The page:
not to give opinions but to uct only on
complaints, but in tins rase for tho benefit
' of thu jewellers ho would Juat nuoU) tho
while the others, though monthly, often
mn into tho quarter
At Now Year's your tailor, who has
only sent you quarterly "statements"
through the twelvo months, expects
to he paid through a uniformed bank
runner, whom It in hard to refuso because
ho needs all tho money ho can scrapo
together to meet these same, colossal
New Year's expenses These fonnidablo
bank runners are the hardest hearted
old vetorntis they can tlnd, proof against
cajolement and promises.
Add subscriptions to magazines and
the bookseller's account, pow rent and
your newspaper bill and you will then
I -a properly stuffed turkey ts found
ONLY AT CURTAIN EXPENSIVE HOTEL
begin to see how tough a Parisian New
Year's Day may be. It is well oalled
lo Jour de I'An, "the Hay of tho year!"
I owe these debts? I ought to pay them?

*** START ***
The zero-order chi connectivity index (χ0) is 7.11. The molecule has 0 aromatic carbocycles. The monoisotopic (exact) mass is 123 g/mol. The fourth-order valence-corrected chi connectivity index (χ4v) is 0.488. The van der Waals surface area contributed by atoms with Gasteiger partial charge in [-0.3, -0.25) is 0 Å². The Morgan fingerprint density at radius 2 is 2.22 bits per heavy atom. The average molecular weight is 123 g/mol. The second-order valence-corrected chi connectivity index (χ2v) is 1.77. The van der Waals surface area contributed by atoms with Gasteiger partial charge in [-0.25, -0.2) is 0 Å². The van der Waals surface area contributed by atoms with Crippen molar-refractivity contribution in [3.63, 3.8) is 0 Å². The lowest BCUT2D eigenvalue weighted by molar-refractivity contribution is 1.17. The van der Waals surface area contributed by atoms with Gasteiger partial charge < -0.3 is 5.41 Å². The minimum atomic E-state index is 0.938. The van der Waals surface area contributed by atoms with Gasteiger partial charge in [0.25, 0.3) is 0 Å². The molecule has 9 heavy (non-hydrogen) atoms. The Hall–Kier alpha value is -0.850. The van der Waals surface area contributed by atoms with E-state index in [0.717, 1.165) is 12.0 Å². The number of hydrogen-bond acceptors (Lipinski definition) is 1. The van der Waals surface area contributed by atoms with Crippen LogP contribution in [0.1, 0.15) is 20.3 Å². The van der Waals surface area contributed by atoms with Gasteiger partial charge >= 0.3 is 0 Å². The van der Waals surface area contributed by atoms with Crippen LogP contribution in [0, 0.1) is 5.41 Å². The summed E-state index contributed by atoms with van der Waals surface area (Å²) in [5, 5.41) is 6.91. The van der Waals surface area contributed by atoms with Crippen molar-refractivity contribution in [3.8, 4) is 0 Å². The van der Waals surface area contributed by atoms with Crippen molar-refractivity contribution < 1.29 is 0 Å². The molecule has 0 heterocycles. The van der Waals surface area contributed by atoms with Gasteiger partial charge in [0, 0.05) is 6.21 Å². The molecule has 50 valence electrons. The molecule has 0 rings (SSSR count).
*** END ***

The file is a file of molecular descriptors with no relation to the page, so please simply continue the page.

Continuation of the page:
Yes. But what of New Year's presents?
I must give Louise, our servant, one
month's oxtra salary, $11 In cash, onNew
Year's Day. I must give $10 to the jani
tor; a small gift for a cheap apartment
Such is the universal practice.
I must give tl to each servant whom
I meet lit each house where I dine through
out the year. They lay In wait and keep
tab on us.
Tho soliciting of New Year's presents
begins with the postman armed with
"We are tho four letter factors," they
said lost year to the valet of one Amer
ican in Paris known to bo liberal. In
our apartment house we receive but four
oltogether, two letter men, one news
paper man and one prospectus man.
Kach wishes you a "good and happy
one," meaning a good and happy New
Year, Each offers you a calendar. Ten
francs to each
Dring! Dring! "It's the piano tuner,"
says the servant "How much does he
take, Ixjuis?" "Ten francs, Monsieur.
Dring! Dring! "It's the telegraph boy.
"Well, hand mo the despatch."
"There is no despatrh Ho has como
for hi" etrenne "
You find that he represents the tele-
I graph boys of your post office sub-dis-
I trict, and prudence warns you that it is
well not to give them a grievance
"How much, Louise?"
I "Ono dollar, monsieur "
I I)i lug! Dring! "It Is the sewer man."
Dring' Dring! Dring' The defile is now
in full march up and down the stairs the
girl who brings uu your bread every morn
ing, the boy who brings up tho milk and